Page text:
The mysterious Easter Island statues — hundreds of huge, ancient carved stone heads that guard the hilly Pacific island landscape — may actually have bodies, according to an email showing excavations at the site.
The email, which made the rounds in May 2012, contained photos of a startling excavation project at Easter Island. According to the email, archaeologists were in the process of unearthing the statues' bodies, which were gradually buried by 500-plus years of erosion.
But are those surprising images, and the excavation project they depict, actually real? Are the famous Easter Island heads really full-bodied figures? [Image Gallery: Walking Easter Island Statues]
Turns out, so many people were seeking an answer that "we were swamped by over 3 million hits and our site crashed," said Jo Anne Van Tilburg, director of the Easter Island Statue Project, which had indeed been excavating two of the statues' buried bodies since 2010. Photos of the dig posted on the project website, and older photos taken of full-bodied Easter Island statues that were excavated in the 1950s, have been collected together in the chain email, driving that past surge of interest in the excavation project, and confusion about what's real.
"The reason people think they are [only] heads is there are about 150 statues buried up to the shoulders on the slope of a volcano, and these are the most famous, most beautiful and most photographed of all the Easter Island statues," Van Tilburg, who is also a fellow at the Cotsen Institute of Archaeology at the University of California, Los Angeles, told Life's Little Mysteries. "This suggested to people who had not seen photos of [other unearthed statues on the island] that they are heads only."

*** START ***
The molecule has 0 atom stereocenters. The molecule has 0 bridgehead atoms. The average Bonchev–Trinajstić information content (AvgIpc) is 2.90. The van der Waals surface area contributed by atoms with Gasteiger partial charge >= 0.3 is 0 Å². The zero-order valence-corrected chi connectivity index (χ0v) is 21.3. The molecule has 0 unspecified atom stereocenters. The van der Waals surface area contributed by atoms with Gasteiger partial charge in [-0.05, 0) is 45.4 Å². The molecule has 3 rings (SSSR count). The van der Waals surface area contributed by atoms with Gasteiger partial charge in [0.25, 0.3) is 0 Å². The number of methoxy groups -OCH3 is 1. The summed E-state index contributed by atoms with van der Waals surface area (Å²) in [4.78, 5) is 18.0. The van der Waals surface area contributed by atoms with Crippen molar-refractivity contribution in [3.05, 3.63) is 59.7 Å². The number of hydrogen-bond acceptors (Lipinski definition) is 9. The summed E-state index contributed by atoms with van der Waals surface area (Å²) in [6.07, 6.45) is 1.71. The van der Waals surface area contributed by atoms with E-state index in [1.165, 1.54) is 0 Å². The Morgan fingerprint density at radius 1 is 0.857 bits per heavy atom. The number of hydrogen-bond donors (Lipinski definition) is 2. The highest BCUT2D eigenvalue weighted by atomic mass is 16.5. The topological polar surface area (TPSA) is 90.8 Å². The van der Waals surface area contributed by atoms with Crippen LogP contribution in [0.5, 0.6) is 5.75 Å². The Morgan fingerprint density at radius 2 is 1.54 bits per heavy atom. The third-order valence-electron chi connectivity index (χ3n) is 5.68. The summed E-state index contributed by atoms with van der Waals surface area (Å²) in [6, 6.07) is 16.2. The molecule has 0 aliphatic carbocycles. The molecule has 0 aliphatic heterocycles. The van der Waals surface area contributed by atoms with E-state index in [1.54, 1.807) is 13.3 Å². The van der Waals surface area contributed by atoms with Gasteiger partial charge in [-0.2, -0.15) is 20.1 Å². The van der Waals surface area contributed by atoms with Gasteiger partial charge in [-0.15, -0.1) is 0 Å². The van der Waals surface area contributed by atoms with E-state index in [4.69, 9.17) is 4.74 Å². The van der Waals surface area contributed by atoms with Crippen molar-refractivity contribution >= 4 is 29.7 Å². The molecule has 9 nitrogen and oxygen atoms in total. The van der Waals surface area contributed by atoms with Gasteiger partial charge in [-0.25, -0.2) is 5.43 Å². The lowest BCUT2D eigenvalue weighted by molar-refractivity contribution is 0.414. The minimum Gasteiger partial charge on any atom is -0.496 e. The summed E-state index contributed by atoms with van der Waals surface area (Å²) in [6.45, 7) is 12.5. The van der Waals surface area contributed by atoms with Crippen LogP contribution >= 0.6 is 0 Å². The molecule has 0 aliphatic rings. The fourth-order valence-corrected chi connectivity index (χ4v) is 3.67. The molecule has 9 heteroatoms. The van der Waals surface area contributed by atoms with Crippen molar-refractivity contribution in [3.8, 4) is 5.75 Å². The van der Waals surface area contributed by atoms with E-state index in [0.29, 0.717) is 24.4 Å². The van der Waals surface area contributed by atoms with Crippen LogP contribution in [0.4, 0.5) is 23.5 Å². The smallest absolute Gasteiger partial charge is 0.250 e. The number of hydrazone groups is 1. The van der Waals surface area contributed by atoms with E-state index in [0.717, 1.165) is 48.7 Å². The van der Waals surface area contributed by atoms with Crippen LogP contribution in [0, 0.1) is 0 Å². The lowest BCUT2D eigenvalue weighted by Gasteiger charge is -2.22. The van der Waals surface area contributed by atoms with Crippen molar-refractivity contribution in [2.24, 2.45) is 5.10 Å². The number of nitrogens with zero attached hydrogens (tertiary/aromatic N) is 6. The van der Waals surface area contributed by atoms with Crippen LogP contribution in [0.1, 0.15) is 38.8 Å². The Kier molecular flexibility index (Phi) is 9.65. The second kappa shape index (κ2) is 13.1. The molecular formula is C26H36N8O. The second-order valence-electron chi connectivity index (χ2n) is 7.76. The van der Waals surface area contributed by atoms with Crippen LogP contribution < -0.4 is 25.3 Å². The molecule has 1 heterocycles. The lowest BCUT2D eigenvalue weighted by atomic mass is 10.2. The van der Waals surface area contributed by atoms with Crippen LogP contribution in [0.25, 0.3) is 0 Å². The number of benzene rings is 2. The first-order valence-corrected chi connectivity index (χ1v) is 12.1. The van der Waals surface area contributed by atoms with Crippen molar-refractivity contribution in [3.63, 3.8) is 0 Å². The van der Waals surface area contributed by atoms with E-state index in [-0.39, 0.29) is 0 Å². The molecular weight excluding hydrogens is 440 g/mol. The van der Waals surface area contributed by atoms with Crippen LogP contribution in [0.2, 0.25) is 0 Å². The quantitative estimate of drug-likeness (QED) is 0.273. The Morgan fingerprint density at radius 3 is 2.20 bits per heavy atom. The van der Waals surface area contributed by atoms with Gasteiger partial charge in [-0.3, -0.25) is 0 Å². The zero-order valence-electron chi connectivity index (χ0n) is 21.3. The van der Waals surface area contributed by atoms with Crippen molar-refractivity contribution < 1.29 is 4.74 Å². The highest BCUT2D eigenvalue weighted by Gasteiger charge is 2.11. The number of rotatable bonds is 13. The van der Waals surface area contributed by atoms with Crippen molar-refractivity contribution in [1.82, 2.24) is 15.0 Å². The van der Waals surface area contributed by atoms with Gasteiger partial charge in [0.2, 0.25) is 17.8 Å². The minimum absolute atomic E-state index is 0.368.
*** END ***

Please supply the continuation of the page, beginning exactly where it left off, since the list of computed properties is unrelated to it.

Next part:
In fact, archaeologists have studied the statues on the island for about a century, and have been aware of the torsos beneath the statues' heads since the earliest excavations in 1914. [The Most Monumental Monument Mistakes]
The statues, whose traditional name is "moai," were carved from volcanic rock between A.D. 1100 and 1500 by ancient Polynesians. They range in size, with the tallest reaching 33 feet (10 meters). Although their significance is still somewhat of a mystery, the moai are thought to have been representations of the indigenous peoples' ancestors. Tribespeople would probably have carved a new statue each time an important tribal figure passed away, Van Tilburg said.
The new excavation work intends to document for the first time the complex carvings found on the buried statues' bodies, which have been protected from weathering by their burial. But the project will also help preserve the ancient monoliths, she said. "We have a team that accompanies us and they consolidate and protect the stone by applying chemicals and water repellant."
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Natalie Wolchover was a staff writer for Live Science from 2010 to 2012 and is currently a senior physics writer and editor for Quanta Magazine. She holds a bachelor's degree in physics from Tufts University and has studied physics at the University of California, Berkeley. Along with the staff of Quanta, Wolchover won the 2022 Pulitzer Prize for explanatory writing for her work on the building of the James Webb Space Telescope. Her work has also appeared in the The Best American Science and Nature Writing and The Best Writing on Mathematics, Nature, The New Yorker and Popular Science. She was the 2016 winner of the Evert Clark/Seth Payne Award, an annual prize for young science journalists, as well as the winner of the 2017 Science Communication Award for the American Institute of Physics.